Prospects can also be found in general and special interest publications, luxury and travel magazines and art publications, just to name a few.
Selling through Corporate Art Consultants
It makes a lot of sense to sell your art through one or more corporate art consultants since they have several corporate clients. After you establish a working relationship with one or more art consultants it will insure you of a steady stream of income as well as future commissioned projects.
To find corporate art consultants geographically google “corporate art consultants (city, state)” to locate a plethora of these companies and their websites. You’ll quickly find out what types of clients they serve, their services, and pictures of artwork installed in their clients’ venues.
For example, a google search will lead you to Art Matters “Corporate Art Specialists” located in Washington DC. A quick visit to their website will inform you that “ArtMatters represents hundreds of local and national artists in a wide variety of mediums. They state: “Our focus and strength is finding artwork whose color, imagery and scale are appropriate for commercial spaces; creating an attractive and inspiring work environment for our clients.” Their website features several pictures of installations from projects they’ve done. There is even an Artist Submission Guidelines section on their contact page.
Making the Right Match
When approaching corporations and corporate art consultants, you should be prepared with the benefits your art will have on the work environment and how it will enhance the company’s mission. The same way you would know which special qualities of your work appeal to individuals, you will determine the types of businesses that would respond favorably to your work.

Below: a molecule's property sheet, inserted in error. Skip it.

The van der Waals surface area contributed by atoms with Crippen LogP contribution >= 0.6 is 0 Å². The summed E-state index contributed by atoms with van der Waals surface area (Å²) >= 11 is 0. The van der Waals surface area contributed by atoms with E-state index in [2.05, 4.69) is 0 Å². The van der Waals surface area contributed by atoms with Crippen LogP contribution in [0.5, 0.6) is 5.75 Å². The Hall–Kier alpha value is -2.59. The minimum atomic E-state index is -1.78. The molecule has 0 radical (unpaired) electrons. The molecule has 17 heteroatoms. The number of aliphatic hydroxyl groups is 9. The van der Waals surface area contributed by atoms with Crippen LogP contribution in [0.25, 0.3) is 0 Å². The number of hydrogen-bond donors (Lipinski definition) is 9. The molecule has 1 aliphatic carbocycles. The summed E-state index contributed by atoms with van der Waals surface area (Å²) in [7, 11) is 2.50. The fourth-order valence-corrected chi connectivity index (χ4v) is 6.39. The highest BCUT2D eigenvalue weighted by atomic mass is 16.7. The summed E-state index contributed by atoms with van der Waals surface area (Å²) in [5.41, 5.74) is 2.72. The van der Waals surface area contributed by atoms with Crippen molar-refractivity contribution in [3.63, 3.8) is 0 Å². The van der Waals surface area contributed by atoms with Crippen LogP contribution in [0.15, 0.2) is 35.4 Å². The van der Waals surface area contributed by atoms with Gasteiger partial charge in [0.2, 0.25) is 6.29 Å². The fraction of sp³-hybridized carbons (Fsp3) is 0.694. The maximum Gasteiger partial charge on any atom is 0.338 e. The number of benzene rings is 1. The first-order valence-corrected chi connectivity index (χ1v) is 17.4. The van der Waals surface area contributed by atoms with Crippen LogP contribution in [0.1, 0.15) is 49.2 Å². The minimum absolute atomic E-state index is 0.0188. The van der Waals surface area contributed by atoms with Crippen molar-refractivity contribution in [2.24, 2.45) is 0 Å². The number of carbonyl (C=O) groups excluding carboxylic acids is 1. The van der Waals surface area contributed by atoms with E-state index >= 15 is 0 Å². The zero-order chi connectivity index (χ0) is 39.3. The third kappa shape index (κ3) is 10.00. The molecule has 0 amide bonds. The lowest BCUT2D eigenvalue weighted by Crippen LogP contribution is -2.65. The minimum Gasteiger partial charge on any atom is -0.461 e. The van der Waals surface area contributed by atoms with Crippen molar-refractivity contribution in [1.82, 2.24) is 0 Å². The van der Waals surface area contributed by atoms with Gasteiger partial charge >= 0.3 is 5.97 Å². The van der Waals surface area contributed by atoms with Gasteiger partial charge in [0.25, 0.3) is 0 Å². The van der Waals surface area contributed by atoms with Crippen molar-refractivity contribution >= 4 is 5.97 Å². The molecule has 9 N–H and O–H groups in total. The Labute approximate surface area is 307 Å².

Taking Your First Step
If you’re new to this process consider first steps. Consider approaching small businesses in your area where you are a customer or client such as a law or accounting firm. Many artists take in their corporate sales are through friends and relatives who place their artwork in their places of business through sales or gifts.
When your work enters a business collection don’t forget to include it on your résumé under “Selected Collections” as this will attract more interest from individual buyers as well as businesses.
Tip from Artist Meg Black
Meg Black http://megblack.com is an artist who paints using fibrous pulp. As one of a handful of artists working in this exciting medium, she is something of a pioneer, internationally recognized by galleries and collectors alike. Her art is in many corporate collections. She offers this good advice: “Write up a contract to submit to the Art Consultant that states your terms such as payment schedule, payment fee and who is expected to pay the delivery costs.”
Don’t Give Up
Don’t be easily discouraged. At first, you might have to start small. As an example, I know a successful artist who began selling her limited edition prints to companies. Gradually, the corporate executives and employees expressed an interest in seeing her originals. She is now selling her paintings to them and no longer depends on the prints for financial support.
I wish you great success and many corporate sales!